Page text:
Trying Not to Forget the Year I’d Rather Forget

It has been six months since that Tuesday morning that we drove east from Albuquerque, returning to the home we left thirteen months before. Leaving so many questions unanswered. Wondering if leaving one familiar place to return to another familiar place would bring answers or just more questions.

Scott and I have had several conversations since last September about the impact of those thirteen months on our present and our future.

So much of me just wants to forget. To deny the heartbreak of watching my husband apply again and again for work. Of watching him agonize over his ability to provide for his family. I want to let slip from my mind how lost I felt in my role as a wife and mother during that time. How even our attempts at volunteering our time felt like trudging up a slippery slope.

Part of me can’t forget as I worry that we will again face those thirteen months — or longer — in our future.

But I’m reminded of a conversation that I had with an acquaintance several years ago. She was sharing with me some of her recent struggles and how deeply difficult they had been. And then she shared what has stuck with me, although I’m sure her words were more eloquent than my memory allows.

God does not waste our tears and our sorrows.

He does not look down upon my breaking heart during difficult times and think, Sarah, get over yourself already. Move on. It’s not that bad.

He looks down on me and says, this hurts, my child. I know this hurts. But even this, I will work together for good. Look and remember and you will see that I already am.

And He is. These six months with Scott being back in seminary full time, working part-time and volunteering yet more time for ministry opportunities have not been easy. And sometimes it feels like we are simply back to square one. But living those thirteen months brought us closer together as a family than we ever would have been otherwise.

We see our life in seminary differently than we did before. We see more of the choices we make everyday and are less willing to sacrifice who we are as a family to the pressures of this life. We’re not, usually, so frustrated by the constraints of our finances.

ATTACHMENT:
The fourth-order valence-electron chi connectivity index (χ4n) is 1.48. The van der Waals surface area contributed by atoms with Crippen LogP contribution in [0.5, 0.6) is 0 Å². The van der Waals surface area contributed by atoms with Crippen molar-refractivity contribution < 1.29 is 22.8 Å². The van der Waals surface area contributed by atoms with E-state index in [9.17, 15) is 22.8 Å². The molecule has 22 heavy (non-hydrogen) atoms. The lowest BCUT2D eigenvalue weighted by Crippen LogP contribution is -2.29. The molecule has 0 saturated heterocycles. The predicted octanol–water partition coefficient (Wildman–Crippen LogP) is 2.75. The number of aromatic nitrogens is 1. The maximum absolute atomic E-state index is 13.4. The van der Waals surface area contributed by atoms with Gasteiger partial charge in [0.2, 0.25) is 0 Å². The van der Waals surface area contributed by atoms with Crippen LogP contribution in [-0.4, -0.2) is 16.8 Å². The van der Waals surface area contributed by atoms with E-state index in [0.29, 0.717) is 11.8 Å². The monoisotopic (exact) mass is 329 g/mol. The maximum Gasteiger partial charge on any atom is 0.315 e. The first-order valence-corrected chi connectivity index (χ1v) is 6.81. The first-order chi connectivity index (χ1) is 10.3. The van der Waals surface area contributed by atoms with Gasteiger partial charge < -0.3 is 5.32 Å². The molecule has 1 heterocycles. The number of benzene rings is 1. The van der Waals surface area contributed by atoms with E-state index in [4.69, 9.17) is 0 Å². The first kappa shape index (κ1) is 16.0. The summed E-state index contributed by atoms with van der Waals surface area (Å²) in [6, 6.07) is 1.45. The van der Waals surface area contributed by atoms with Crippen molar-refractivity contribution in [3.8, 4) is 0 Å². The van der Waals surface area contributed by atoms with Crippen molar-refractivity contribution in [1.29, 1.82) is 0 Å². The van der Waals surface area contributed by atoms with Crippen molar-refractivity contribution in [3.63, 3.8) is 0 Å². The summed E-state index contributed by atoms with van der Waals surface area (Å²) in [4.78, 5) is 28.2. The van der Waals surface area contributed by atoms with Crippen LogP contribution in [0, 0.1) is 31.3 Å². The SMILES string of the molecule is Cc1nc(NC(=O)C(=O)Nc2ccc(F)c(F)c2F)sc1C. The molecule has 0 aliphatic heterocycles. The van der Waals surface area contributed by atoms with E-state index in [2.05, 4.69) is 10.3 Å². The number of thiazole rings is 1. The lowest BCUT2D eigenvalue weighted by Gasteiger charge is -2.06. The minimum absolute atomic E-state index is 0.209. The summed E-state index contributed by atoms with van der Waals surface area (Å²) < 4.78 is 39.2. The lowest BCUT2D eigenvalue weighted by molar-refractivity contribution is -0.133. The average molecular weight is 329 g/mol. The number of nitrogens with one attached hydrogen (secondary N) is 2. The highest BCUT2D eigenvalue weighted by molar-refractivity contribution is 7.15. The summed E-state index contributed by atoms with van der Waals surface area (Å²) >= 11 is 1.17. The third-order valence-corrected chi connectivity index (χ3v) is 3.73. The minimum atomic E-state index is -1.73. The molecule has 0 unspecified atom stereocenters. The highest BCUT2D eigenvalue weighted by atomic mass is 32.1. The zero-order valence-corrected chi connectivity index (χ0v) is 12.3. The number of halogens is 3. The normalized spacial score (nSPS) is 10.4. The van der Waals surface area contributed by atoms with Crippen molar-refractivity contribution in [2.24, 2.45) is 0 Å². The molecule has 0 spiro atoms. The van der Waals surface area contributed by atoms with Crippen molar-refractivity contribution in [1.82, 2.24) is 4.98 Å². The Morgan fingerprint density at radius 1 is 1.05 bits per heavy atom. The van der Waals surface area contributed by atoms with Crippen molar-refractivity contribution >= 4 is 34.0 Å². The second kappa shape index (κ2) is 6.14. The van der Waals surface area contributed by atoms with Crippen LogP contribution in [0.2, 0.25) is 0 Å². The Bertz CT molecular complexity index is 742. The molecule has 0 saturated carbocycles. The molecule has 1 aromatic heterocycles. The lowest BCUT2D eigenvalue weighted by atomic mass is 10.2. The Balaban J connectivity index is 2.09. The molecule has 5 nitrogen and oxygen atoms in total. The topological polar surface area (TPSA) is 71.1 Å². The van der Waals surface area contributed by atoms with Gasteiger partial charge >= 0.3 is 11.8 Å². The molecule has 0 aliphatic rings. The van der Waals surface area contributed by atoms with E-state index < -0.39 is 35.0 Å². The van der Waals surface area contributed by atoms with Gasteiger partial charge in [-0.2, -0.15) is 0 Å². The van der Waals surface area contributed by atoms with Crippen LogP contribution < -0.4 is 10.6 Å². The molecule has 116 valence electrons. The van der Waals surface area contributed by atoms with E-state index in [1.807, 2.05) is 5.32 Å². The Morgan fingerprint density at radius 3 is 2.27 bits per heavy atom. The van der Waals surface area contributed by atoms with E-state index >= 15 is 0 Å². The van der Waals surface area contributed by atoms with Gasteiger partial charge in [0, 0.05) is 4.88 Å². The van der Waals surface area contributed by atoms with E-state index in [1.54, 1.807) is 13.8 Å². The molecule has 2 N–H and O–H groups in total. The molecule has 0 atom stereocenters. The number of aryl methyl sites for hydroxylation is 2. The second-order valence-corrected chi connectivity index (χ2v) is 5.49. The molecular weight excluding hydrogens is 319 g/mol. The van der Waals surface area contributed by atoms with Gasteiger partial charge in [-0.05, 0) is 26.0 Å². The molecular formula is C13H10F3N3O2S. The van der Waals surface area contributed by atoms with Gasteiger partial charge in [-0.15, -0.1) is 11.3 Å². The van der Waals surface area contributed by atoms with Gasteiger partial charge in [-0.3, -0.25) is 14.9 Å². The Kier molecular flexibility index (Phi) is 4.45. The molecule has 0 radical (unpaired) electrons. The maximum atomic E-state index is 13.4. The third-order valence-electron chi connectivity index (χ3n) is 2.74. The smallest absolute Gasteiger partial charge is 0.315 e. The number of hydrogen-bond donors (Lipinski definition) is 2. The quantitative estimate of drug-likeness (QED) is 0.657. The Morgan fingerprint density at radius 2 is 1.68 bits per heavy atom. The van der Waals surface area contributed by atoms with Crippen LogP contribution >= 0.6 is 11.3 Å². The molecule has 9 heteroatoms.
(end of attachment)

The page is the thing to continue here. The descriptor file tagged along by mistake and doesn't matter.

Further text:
Scott and I have a deeper understanding of who we want to be, and who God wants us to be, even though we still struggle to be those people.

And sometimes when I turn off all the noise around me and listen, He allows me a glimpse of the grace He extended through us, even when we felt useless.

It’s still a messy canvas, this life I see around me. But the pain, it’s part of the beauty that one day I know I’ll see.


About Sarah

I love being wife to my sweetie, mama and teacher to my three wonderful children, and friend to people near and far. I love to express myself through words. I blog to connect with others and so that someday, hopefully, my kiddos will understand who their mama was...way back when.
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2 Responses to Trying Not to Forget the Year I’d Rather Forget

  1. Janet says:

    Your friend sounds very wise. Thank you for sharing those beautiful words. I really had to stop and think after I read them. I pray each day that God will help me become closer to him, raise my children in a Christ like manner, and to become a better mother as well. I’m never sure if my prayers are being answered. This makes me think that I need a new way to reflect back upon my unanswered prayers. How do you reflect?

    • Sarah says:

      Janet, I love that you pray for those qualities every day. And I know God doesn’t ignore those prayers, although it is difficult sometimes to see any change.

      I have been thinking about your question, but I’m having trouble coming up with a concise answer. I think I might post about reflection in the next day or two instead of answering here, if you don’t mind.

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